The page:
As you can see, the Parker class implements the IPen class. It implements the same functionalities declared in IPen class but in a different way than Cello class. (prints different messages in Open(), Close() and Write() methods.) Thus, multiple classes or Structs can implement the same interface which performs the same action but differently.

You can now create objects of the class and assigned to a variable of interface type.

Example: Interface Type Variable
IPen pen1 = new Cello();

IPen pen2 = new Parker();

The same variable can be used to instantiate all the classes which implemented IPen interface.

IPen pen1 = new Cello();
pen1 = new Parker(); // assign Parker object to same variable

Implement Multiple Interfaces

A class or struct can implement multiple interfaces and must define all the members of all interfaces.

Example: Implement Multiple Interface
interface IBrandedPen
{
    string GetBrandName();
}

class Parker : IPen, IBrandedPen
{
    //Implement all members of IPen and IBrandedPen
}

Now, the Parker class can be instantiated and assigned to either IPen or IBrandedPen interface, as shown below.

IPen pen1 = new Parker();
pen1.Open();// valid 
pen2.GetBrandName(); //Compile-time error. Cannot call IBrandedPen method on the object of type IPen

IBrandedPen pen2 = new Parker();
pen2.GetBrandName();// valid 
pen2.Open();//Compile-time error. Cannot call IPen method on the object of type IBrandedPen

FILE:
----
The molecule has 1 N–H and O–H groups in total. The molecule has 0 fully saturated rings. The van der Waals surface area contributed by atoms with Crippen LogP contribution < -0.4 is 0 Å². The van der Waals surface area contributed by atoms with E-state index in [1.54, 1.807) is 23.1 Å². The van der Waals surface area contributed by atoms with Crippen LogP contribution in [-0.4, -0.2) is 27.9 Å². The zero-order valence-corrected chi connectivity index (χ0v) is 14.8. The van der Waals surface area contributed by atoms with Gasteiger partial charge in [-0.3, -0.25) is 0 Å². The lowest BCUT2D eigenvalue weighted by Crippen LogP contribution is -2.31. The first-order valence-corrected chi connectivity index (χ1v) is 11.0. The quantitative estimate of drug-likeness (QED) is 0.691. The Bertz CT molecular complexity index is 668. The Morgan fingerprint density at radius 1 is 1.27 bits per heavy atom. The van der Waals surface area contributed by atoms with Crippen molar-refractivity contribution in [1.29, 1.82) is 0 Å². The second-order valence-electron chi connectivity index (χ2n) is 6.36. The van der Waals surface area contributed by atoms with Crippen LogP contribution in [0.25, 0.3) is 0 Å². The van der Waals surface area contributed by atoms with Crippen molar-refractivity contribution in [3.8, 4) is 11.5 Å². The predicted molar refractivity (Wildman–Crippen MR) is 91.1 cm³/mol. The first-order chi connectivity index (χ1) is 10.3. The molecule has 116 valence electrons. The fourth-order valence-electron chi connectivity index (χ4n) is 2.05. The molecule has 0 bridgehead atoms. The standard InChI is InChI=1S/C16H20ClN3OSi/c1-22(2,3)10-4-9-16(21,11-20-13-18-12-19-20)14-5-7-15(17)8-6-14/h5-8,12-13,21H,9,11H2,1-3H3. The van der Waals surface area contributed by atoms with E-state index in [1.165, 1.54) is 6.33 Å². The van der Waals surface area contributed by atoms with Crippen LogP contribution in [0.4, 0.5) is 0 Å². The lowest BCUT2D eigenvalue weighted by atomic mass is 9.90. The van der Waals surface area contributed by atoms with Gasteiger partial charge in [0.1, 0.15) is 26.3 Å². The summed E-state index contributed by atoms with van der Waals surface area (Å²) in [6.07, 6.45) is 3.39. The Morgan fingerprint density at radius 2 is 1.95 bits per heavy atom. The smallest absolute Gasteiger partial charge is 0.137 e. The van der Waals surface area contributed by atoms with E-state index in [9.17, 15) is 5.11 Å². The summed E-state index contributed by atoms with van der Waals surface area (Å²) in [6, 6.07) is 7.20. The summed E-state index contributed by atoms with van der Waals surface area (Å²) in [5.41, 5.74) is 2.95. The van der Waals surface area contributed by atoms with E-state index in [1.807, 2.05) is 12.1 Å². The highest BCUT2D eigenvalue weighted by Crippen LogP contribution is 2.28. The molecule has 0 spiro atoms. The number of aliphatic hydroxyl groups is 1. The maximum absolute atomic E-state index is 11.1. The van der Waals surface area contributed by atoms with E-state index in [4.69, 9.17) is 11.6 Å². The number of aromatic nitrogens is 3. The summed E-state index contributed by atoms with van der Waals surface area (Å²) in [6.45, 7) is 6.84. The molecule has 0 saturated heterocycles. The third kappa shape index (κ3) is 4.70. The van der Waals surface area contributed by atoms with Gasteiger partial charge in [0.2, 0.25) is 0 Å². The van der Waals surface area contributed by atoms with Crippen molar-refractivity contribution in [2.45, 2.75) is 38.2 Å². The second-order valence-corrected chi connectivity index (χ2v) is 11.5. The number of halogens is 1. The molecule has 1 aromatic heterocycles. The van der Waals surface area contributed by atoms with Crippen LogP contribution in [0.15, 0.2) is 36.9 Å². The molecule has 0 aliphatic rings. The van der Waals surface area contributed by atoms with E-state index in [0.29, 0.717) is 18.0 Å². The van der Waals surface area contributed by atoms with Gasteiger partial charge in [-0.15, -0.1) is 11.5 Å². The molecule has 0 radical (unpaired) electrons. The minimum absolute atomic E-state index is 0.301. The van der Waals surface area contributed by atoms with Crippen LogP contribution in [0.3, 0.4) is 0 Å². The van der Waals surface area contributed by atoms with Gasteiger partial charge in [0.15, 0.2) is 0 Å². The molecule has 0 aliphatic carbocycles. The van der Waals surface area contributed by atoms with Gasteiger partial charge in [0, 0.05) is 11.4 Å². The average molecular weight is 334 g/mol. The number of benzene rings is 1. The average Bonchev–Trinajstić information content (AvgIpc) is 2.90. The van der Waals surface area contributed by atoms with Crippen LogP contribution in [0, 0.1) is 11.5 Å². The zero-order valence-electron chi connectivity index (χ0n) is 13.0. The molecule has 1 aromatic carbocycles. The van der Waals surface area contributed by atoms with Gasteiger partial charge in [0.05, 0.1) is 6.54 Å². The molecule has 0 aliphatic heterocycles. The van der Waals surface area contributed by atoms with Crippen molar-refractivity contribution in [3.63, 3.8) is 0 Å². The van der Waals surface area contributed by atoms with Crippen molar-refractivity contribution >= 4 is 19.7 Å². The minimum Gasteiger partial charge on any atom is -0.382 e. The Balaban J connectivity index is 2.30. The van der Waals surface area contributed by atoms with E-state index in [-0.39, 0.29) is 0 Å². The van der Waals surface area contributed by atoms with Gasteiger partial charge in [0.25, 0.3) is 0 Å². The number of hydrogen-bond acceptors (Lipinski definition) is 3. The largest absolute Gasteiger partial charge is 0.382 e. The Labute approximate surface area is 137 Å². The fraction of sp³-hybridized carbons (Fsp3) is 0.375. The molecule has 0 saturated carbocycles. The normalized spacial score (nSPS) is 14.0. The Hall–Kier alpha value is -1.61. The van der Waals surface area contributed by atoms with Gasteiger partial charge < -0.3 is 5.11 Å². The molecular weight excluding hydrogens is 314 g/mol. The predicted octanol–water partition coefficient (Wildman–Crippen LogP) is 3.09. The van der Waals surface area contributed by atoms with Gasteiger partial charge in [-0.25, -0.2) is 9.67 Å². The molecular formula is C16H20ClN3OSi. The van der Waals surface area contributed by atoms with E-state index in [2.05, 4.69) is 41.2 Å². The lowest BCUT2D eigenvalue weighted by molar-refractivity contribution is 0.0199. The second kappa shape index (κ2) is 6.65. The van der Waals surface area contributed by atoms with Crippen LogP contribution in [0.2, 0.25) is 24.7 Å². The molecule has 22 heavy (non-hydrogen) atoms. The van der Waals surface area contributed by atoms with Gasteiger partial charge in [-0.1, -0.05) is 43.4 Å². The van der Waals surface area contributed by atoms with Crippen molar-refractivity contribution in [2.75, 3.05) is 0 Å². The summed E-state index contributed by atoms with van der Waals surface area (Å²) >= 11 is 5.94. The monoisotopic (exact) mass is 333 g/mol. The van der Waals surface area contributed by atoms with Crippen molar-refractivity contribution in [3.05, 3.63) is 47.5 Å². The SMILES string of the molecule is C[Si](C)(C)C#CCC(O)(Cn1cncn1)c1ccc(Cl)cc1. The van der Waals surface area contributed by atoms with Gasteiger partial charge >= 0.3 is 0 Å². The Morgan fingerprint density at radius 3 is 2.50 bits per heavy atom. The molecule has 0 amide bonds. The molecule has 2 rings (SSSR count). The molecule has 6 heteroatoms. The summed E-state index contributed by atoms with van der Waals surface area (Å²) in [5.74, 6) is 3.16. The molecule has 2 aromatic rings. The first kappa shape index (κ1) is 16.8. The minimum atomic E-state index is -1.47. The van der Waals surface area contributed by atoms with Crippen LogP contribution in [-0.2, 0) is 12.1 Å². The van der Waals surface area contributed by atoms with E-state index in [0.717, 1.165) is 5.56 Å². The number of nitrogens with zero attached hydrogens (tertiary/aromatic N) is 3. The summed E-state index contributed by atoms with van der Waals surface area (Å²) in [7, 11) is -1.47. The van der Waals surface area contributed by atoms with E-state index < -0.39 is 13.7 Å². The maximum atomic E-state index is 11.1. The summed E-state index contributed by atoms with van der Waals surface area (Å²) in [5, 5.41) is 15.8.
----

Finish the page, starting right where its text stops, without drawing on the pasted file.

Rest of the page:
As you can see, an object only supports methods of an interface to which it assigned to, e.g. pen1 assigned to IPen so only supports methods of IPen and not of IBrandedPen.

An interface can also inherit one or more interface.

Example: Interface Inheritance
interface IPen
{
    string Color { get; set; }
    bool Open();
    bool Close();
    void Write(string text);
}

interface IBrandedPen : IPen 
{
    string GetBrandName();
}

class Parker : IBrandedPen
{
    //Implement all members of IPen and IBrandedPen
}
Points to Remember :
  1. An interface only contains declarations of method, properties, indexers, and events.
  2. An interface can be implement implicitly or explicitly by a class or struct.
  3. A class or struct which implements an interface, must use 'public' access modifier.
  4. An interface cannot include private, protected, or internal members. All the members are public by default.
  5. Do not include 'public' in an interface as all the members are public by default. C# will give compile-time error if used 'public'.
  6. Implement interface explicitly using InterfaceName. with all the members.
  7. An interface can inherit one or more interfaces.